As a country that takes great pride in its reputation as a “startup nation,” Israel is eager to join the exclusive club of nations with major projects in outer space. It wants to send spacecraft to do research in space and conduct exploratory missions across the solar system, not only to the moon but to the planets as well.
The chances of such projects happening would increase exponentially if it succeeds in convincing the United Arab Emirates to join its Beresheet 2 project to send a research craft to the moon. It would also provide a major boost to cooperation between the two countries, already strengthened since the signing of the Abraham Accords.
The Beresheet 2 project was initiated by SpaceIL, a nonprofit association founded by businessman philanthropist Morris Kahn, founder of Amdocs, which provides customer management and billing software for large telecom companies. The first Beresheet (Hebrew for “Genesis”) spacecraft was built at the Israel Aircraft Industries’ facilities with the support of the Ministry of Science and Technology’s own Israel Space Agency. At just 1.5 meters in height and with a diameter of 2 meters and a total mass of 600 kg, it is the smallest spacecraft ever designed for a lunar landing.
The original Beresheet spacecraft was launched successfully in the spring of 2019, but contact with it was lost during its lunar landing attempt. It was soon learned that the spacecraft crashed. Two days later, Kahn announced that he planned to go ahead with his Beresheet 2 project, work on which began in December 2020.
The Israel Space Agency and SpaceIL say that after evaluation of past experiences, they have decided to take a new approach to the current project. They have determined, for example, that Beresheet 2 will include three parts: an orbiter and two landing capsules. The landers are expected to set down on two different lunar landing sites and conduct scientific experiments there. The orbiter will circle the moon for several years while conducting experiments of its own. It's scheduled to launch in 2024.
If the mission is successful, it will achieve a double landing on the moon in a single mission and a landing on the far side of the moon, where only China has succeeded in landing. In addition, the landing craft will be the smallest spacecraft ever sent into space (each craft will weigh 120 kg with fuel and 60 kg without). The mothership is designed for a five-year mission, during which it will serve as a scientific educational platform for Israel and other countries. Students will be able to connect to the spacecraft and participate in research in deep space.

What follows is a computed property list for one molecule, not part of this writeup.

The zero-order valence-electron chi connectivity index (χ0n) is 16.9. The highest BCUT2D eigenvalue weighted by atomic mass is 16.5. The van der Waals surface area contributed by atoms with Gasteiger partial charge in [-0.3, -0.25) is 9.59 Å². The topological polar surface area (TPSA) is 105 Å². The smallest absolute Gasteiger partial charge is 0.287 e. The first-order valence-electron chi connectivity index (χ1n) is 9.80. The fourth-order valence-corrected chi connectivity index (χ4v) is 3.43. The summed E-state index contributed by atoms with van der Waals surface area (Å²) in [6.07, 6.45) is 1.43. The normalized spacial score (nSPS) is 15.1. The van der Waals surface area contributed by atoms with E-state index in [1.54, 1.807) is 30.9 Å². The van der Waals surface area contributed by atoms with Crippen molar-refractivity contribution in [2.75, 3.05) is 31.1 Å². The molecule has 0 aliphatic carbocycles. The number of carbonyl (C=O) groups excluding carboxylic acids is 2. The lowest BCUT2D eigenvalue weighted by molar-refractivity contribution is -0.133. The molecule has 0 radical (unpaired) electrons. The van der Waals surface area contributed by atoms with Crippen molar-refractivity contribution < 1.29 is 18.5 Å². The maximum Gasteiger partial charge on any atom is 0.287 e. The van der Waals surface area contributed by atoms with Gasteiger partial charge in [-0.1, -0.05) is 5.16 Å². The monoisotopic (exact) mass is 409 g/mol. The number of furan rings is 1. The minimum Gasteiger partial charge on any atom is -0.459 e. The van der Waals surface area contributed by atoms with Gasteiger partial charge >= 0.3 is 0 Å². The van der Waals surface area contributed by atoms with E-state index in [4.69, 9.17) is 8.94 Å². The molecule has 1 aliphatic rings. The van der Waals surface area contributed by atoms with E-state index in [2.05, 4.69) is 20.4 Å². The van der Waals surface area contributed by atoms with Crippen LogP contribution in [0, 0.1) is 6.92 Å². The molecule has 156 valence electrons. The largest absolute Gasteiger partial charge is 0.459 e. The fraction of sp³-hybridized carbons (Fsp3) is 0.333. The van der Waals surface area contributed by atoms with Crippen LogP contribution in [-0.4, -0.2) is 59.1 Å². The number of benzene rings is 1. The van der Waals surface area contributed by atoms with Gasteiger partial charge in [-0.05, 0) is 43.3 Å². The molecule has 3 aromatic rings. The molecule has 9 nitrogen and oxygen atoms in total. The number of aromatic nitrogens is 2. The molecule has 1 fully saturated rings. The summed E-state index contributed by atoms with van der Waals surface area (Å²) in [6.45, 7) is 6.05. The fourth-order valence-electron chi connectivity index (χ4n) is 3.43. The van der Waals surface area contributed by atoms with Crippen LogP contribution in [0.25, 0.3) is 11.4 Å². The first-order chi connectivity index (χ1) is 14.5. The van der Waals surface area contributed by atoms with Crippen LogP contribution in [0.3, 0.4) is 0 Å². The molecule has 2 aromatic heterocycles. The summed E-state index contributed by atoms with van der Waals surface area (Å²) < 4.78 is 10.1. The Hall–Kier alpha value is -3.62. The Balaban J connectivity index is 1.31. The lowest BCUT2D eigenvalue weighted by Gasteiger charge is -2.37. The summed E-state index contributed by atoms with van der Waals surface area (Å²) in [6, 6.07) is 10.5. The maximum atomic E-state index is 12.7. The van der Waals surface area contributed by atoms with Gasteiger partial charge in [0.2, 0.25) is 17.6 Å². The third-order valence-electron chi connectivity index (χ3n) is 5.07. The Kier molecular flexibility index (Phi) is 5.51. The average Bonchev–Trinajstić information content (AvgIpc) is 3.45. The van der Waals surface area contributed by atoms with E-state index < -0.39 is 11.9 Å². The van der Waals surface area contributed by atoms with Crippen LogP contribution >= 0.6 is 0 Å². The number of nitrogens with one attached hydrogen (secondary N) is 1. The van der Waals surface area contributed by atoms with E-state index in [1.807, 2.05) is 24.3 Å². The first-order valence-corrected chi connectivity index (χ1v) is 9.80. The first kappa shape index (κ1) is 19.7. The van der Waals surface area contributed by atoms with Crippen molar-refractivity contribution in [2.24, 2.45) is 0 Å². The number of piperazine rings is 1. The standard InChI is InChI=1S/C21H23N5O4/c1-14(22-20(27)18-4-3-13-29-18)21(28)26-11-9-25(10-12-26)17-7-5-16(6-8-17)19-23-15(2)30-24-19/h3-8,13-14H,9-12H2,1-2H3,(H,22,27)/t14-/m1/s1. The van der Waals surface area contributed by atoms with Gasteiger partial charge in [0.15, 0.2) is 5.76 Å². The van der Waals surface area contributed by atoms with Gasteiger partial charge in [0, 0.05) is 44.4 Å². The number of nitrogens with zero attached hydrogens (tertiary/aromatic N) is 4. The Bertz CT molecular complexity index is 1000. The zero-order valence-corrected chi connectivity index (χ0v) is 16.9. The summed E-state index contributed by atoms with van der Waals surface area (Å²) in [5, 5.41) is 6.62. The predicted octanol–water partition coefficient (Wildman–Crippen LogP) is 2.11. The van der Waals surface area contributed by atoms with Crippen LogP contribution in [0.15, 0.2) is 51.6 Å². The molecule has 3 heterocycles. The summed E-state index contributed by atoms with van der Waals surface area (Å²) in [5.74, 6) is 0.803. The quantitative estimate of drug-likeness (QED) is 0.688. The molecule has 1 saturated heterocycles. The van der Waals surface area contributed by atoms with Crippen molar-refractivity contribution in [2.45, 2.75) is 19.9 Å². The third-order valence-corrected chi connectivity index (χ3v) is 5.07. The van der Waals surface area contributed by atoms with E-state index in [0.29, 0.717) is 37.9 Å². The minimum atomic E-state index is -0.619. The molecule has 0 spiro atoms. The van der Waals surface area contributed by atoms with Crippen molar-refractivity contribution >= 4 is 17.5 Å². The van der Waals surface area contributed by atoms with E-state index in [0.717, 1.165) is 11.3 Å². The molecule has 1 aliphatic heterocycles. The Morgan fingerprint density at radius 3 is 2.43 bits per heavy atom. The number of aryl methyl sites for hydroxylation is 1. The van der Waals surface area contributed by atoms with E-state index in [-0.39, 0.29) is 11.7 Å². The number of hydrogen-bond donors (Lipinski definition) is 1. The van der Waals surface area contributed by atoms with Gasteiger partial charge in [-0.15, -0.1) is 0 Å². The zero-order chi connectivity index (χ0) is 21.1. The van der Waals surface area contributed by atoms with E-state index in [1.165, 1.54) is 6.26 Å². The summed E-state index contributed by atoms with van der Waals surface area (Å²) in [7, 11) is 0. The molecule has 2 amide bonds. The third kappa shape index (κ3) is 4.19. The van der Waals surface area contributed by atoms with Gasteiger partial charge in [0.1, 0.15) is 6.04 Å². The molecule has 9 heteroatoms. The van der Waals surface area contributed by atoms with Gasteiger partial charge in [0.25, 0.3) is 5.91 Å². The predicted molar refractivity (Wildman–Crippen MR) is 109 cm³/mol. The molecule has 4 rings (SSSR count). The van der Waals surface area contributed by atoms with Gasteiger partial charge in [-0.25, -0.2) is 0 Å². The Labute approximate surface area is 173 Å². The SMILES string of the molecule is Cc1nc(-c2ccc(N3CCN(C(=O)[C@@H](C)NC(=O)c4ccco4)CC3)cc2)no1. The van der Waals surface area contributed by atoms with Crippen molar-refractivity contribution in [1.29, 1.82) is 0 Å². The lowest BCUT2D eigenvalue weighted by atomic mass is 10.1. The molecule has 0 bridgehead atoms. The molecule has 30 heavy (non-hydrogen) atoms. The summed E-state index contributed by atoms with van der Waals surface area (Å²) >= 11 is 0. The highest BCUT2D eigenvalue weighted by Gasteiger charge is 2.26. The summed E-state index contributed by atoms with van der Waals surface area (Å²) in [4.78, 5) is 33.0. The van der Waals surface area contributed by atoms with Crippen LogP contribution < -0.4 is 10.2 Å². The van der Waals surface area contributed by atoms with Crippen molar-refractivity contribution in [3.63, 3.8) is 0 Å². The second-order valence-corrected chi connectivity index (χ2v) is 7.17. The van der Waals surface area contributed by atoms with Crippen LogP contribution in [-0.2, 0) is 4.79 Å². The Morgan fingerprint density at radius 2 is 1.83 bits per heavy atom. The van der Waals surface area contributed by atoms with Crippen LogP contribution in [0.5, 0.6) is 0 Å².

On July 11, Beresheet 2 took a major step forward when SpaceIL announced that it had received a donation of $70 million, well over half the project’s estimated cost of $100 million. Another $5 million had been raised earlier from research and investment funds and Israeli and international donors, including American-British businessman Len Blavatnik and the XPrize Foundation, Fred and Sima Simon (among the founders of JFrog), Mini-Circuits, Inc. (which supported the Beresheet 1 project too), Orbs, the Julio Family Foundation and others.
In 2019, then-Science Minister Ofir Akunis promised that the government would give 20 million shekels ($6 million) in grants to the Beresheet project. It is not yet known if the current government will meet this promise, but the amount collected so far makes it possible for the project to proceed regardless.
The source of the $70 million grant was never shared. Nevertheless, there are some hints, including that donations of this size do not usually come from individual philanthropists.
When work on the Beresheet 2 project began in 2020, the Israel Space Agency released an announcement hinting at the identities of the donors. It said, “Right now, there are talks with sources of funding in different countries, including one very important country, which committed itself to giving tens of millions of dollars to the project.” Science Minister Yizhar Shay also said, “We are pleased to announce that in conversations with the Israeli Space Agency, seven countries from five continents have expressed an interest in participating in the project," and "In conversations with the United Arab Emirates, the subject has been raised several times.”
Morris Kahn gave a talk to the Global Investors Forum sponsored by the Jerusalem Post and Dubai’s Khaleej Times. In it, he called on Israel and the United Arab Emirates to work together to create a joint space program, saying, “I can’t think of anything better. It would be wonderful if we could develop a space program that involves a cooperative venture by Israel and the Arab world. I would be especially pleased if this suits the Emirate’s plans, and they have ambitious plans.”
Notably, the UAE has already sent its spacecraft al-Amal (“Hope”) to Mars. In February, it began sending back photos of the red planet taken from orbit. It was a difficult mission in deep space, comparable in magnitude to those of space superpowers like the United States and China, and it was very successful.
Further evidence that the UAE is involved in the project can be found in a statement by the Emirates committing itself to investing $10 billion in Israel as of March. The announcement by the UAE government said one particular area of investment will be space exploration.
It is entirely possible that by 2024, Israel, with the help of the United Arab Emirates, will enter the pantheon of nations pushing past their terrestrial frontiers to explore space.